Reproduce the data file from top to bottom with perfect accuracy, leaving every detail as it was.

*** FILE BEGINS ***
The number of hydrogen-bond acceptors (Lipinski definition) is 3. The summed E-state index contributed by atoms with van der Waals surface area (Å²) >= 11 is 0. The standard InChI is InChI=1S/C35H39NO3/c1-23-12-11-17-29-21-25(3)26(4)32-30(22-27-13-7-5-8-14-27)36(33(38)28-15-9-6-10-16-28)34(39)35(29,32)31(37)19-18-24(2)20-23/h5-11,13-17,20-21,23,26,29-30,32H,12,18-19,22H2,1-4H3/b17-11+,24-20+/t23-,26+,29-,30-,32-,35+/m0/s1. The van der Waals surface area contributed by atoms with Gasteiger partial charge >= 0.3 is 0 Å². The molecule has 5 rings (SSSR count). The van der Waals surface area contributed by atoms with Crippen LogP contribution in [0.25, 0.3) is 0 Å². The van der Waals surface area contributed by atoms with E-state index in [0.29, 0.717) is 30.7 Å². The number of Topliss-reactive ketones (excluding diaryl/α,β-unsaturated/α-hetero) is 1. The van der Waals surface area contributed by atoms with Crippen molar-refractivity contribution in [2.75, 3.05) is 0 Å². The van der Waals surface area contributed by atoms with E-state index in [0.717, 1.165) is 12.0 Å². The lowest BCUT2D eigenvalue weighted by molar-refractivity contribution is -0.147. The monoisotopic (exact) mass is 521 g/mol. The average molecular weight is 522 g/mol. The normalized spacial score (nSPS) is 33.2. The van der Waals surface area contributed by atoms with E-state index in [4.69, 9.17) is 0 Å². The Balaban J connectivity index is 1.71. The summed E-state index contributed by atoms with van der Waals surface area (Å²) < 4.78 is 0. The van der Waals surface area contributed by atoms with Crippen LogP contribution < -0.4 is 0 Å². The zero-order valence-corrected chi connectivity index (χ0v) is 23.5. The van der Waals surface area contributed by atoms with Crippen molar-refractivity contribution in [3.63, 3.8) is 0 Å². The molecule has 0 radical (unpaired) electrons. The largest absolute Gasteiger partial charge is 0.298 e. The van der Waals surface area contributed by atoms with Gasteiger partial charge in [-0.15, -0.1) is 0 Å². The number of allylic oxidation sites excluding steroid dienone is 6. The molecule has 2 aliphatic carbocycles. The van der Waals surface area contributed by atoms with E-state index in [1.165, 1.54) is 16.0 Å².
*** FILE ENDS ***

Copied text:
The number of hydrogen-bond acceptors (Lipinski definition) is 3. The summed E-state index contributed by atoms with van der Waals surface area (Å²) >= 11 is 0. The standard InChI is InChI=1S/C35H39NO3/c1-23-12-11-17-29-21-25(3)26(4)32-30(22-27-13-7-5-8-14-27)36(33(38)28-15-9-6-10-16-28)34(39)35(29,32)31(37)19-18-24(2)20-23/h5-11,13-17,20-21,23,26,29-30,32H,12,18-19,22H2,1-4H3/b17-11+,24-20+/t23-,26+,29-,30-,32-,35+/m0/s1. The van der Waals surface area contributed by atoms with Gasteiger partial charge >= 0.3 is 0 Å². The molecule has 5 rings (SSSR count). The van der Waals surface area contributed by atoms with Crippen LogP contribution in [0.25, 0.3) is 0 Å². The van der Waals surface area contributed by atoms with E-state index in [0.29, 0.717) is 30.7 Å². The number of Topliss-reactive ketones (excluding diaryl/α,β-unsaturated/α-hetero) is 1. The van der Waals surface area contributed by atoms with Crippen molar-refractivity contribution in [2.75, 3.05) is 0 Å². The van der Waals surface area contributed by atoms with E-state index in [0.717, 1.165) is 12.0 Å². The lowest BCUT2D eigenvalue weighted by molar-refractivity contribution is -0.147. The monoisotopic (exact) mass is 521 g/mol. The average molecular weight is 522 g/mol. The normalized spacial score (nSPS) is 33.2. The van der Waals surface area contributed by atoms with E-state index in [4.69, 9.17) is 0 Å². The Balaban J connectivity index is 1.71. The summed E-state index contributed by atoms with van der Waals surface area (Å²) < 4.78 is 0. The van der Waals surface area contributed by atoms with Crippen LogP contribution < -0.4 is 0 Å². The zero-order valence-corrected chi connectivity index (χ0v) is 23.5. The van der Waals surface area contributed by atoms with Crippen molar-refractivity contribution in [3.63, 3.8) is 0 Å². The molecule has 0 radical (unpaired) electrons. The largest absolute Gasteiger partial charge is 0.298 e. The van der Waals surface area contributed by atoms with Gasteiger partial charge in [-0.15, -0.1) is 0 Å². The number of allylic oxidation sites excluding steroid dienone is 6. The molecule has 2 aliphatic carbocycles. The van der Waals surface area contributed by atoms with E-state index in [1.165, 1.54) is 16.0 Å².